The Eulogy That Never Was

1998 Friendly Farms 02I never wrote a eulogy for my brother, Pete.

It never really entered my mind to write one or to try to speak at his funeral. In all honesty, family speeches at funerals make me uncomfortable. At one funeral I went to, a daughter-in-law said so much, I kept thinking, “This is what therapy is for, dear.” It was painful. (and it wasn’t even the man’s kin.)

I’m not sure what I would have said either. Could I have been honest? “Ladies and gentlemen, my brother and I were estranged for many years. And here I am. So let me now tell you all about him.”


And yet, as the anniversary of his passing approaches and I get increasingly apprehensive about his upcoming “unveiling,” I feel the need to say something. What, though?

I was born the youngest son of a family of black sharecroppers. Sorry, too soon for jokes from The Jerk?

Ya know, the truth is, Pete and I were somewhat estranged. Yeah, we were finding a place of understanding between our divergent lives, and it was awkward at times, but we’d been moving toward each other, not apart. We didn’t speak all that often, every month or two. He’d been to Atlanta and visited with the boys a year before he died and all 8 of us had a great time. The boys taught Sarah how to play games on the iPad. We swam together. We laughed a lot. It was nice. And when Pete left, he apologized and said he should have come earlier and stayed longer. We spoke a little more often after that.

And then the call at 2am that changed everything.

The days following the accident are at once a blur. Yet at the same time, a picture of Pete in the hospital bed connected to tubing and electrodes is indellibly etched in my mind. Tonight, I re-read the posts Gail and I made for family and friends to keep up with Pete’s progress on the hospitals “care site.” I remember writing some of them; I remember trying to navigate the explanations so that I could let people know what was happening without leaving them helpless  while also trying to honor my parents sense of privacy. What I forgot was the support that came out of the wood work on the update site and Facebook, support and love from the most unexpected places but genuine and genuinely helpful. I was shocked how people that we would never in a million years expect to hear from reached out to us in the most unconditional ways, right when we needed them. People give a kind of “knowing support” during crises like ours. They tell us things we need to hear and somehow we know instantly they are right and true.

I will also have forever tatooed in my brain the memory of talking to my father from the Southwest Airlines check-in line before boarding the plane back to Atlanta. “How were the evening rounds tonight?” I asked my father. He said it was more of the same, that Pete was put on anti-biotics that night. I boarded the plane feeling relieved, never expecting a call on the other end of the trip with news of a tragic change in Pete’s condition. The sound of my father crying as he related the news. My own tears on my call to my former sister-in-law, who would now be a solo parent, and with whom I cried uncontrollably. All I could get out was “I’m so sorry, Jamie, I’m so so sorry.” Her own tears in the way of her trying to get out “I’m so sorry How, I’m so sorry.”  

The Indian driver told me God has a way that we cannot understand but is always for the best.

The relative serenity of the chaotic boarding line from just a few hours before, ironically replaced with the chaotic feelings in an otherwise serene subway train. I worried I was making such a scene that I got off and took a taxi to my car. The Indian driver told me God has a way that we cannot understand but is always for the best.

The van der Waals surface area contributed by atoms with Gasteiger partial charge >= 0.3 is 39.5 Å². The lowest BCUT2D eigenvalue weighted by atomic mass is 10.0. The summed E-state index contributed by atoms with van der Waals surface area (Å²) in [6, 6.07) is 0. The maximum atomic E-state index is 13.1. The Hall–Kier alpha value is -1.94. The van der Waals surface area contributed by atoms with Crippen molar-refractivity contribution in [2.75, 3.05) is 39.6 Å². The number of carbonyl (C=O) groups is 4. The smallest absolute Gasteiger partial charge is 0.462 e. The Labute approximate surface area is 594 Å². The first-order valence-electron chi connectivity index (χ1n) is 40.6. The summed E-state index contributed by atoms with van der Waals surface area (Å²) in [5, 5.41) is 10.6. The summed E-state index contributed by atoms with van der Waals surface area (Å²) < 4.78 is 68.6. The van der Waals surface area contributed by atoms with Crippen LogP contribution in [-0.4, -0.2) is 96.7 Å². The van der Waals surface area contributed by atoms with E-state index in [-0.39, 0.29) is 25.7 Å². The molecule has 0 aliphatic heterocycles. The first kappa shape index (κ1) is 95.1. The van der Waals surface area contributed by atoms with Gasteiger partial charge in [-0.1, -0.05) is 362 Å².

There’s an odd thing about the way loss brings people closer. In the still moment of an empty funeral chapel before anyone else arrives, when it’s just you and your closest family members and the casket with your loved one, something happens. In the silence of that moment, a deep bond is formed. Maybe it’s watching a parent caress their child’s casket like they would the soft skin of a newborn. Or seeing your big sister fall apart in a pew. The freedom to emote without worrying about guests seeing you is cathartic. Bearing witness to and supporting the grief of a loved one is like a tube of emotional SuperGlue that forever bonds you– even more than laughing as adults about your fights over controlling the TV when you were kids.

In the year since Pete’s passing, I’ve wanted to say so many things. “You ass” was high on the list many times, but not as high as “I wish I could tell him about THIS.” There have been times of judgement and times of great empathy. There were the talks with his boys; the reminiscing with Gail, Jamie, my parents, his friends and clients; and all the times I found myself saying “Jeez, I sound like Pete” or “I think Pete did the same thing.” I’ve learned so much about this person I grew up with, how loved he was by the people around him, how much he amazed the people whose lives he touched. These are the things we can only learn because of another’s death.

I miss you Pete. I miss my brother. I miss my tormentor. I miss watching you be a dad with your boys. I wasn’t ready to say goodbye. And I’m not ready for it to be a year either because now it feels like an even bigger farewell than it did a year ago.

I wish you were still here. Until we meet again…

With love, .how

2 Responses to “The Eulogy That Never Was”

  1. Joel
    June 2, 2013 at 3:07 pm #

    I’ve been thinking about you and your family a lot of late. Guess we’ll have a chance to catch up soon.

    Love and Peace,


  2. May 30, 2013 at 9:27 pm #

    What a touching and heartfelt tribute to your brother. He was lucky to have you in his life and you him. Hang in there, friend.

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